When I attended my first ministerial association meeting in Hattiesburg, Miss., there was an interesting kind of divide in the room. On the one side sat the Baptists, and on the other side sat everybody else: Catholics, Methodists, Presbyterians, Episcopalians, and, of course, me, the only Jew. It was not a conflict situation; there was no hostility. Rather, the spacing was symptomatic of the overwhelmingly Baptist ambience of the Bible Belt.
Though we non-Baptists certainly had our religious differences, we found ourselves banding together, hoping to eke out the possibility that there are ways to be religious other than the Baptist style of Christianity.
Here in State College, things are quite different. Here, rather than a great divide between or among religions, the chasm has all the religions on one side and the atheists on the other. We religious folks may have our differences, but we find ourselves all "under attack" from non-religious or anti-religious people who consider religions to be superstitious or tyrannical or simply irrelevant.
As a result, I find lots of religious folks banding together, hoping to eke out the possibility that religion is valuable and has something important to say. There are those who think that religion is primitive or naïve that science and modernity have replaced it. Science is wonderful, but, in my experience, it cannot answer questions regarding morality or meaningfulness in life. There is a whole spiritual realm that, despite not being amenable to scientific explanation, nonetheless exists and beckons to us. There is also the fact that religion can be much more sophisticated than what we learned when we were children. If God is infinite, then there is a lot more to learn about God as we mature and gain wisdom.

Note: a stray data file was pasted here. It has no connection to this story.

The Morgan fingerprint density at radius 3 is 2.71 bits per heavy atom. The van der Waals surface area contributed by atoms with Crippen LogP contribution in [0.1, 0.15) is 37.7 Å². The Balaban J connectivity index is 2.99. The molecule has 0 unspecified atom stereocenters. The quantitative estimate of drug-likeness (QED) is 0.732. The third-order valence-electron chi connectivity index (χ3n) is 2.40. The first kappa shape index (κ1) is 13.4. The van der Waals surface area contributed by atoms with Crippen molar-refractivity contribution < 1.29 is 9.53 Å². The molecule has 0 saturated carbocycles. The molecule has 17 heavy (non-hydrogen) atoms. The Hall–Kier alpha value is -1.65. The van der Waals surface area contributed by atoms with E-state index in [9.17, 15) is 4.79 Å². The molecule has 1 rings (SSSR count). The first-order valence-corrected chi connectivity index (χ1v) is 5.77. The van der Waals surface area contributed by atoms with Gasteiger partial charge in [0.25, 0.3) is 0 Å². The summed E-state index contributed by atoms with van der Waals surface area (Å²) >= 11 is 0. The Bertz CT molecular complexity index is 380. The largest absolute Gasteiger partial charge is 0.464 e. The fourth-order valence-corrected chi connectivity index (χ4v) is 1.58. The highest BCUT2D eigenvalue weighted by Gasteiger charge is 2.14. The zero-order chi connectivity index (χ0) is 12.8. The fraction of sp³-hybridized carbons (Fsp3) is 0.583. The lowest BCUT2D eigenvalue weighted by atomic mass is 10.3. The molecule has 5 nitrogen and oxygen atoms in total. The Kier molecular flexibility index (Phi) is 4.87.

There are those who look at religion and see only the negative. It is certainly there to see.
Far too many religious people have behaved disgracefully and caused great damage, perpetrating what we call in Hebrew Chilul Hashem, a desecration of Gods Name. Yet, for every Crusader or terrorist or oppressor who misuses religion, there are many other good religious people bringing kindness, justice, righteousness, and peace into the world also in Gods name.
There are those among us who sense a goodness at the heart of existence a goodness we call God and who seek ways to approach this goodness and draw it into ourselves. We also see ourselves as vessels of this holy flow vessels which can bring it into the world. We are not perfect, and our personalities and cultures inevitably color the godliness that we perceive. But, the purity of God is there, and, if we pay close attention and if we purge ourselves of intolerance and smallmindedness and hate, we can bring some of the goodness of God into our world. This is good religion, and this is our holy task.
Rabbi David E. Ostrich is spiritual leader of Congregation Brit Shalom in State College and a member of Interfaith Initiative Centre County. Readers may write to him at firstname.lastname@example.org? . To learn more about IICC, email interfaith email@example.com.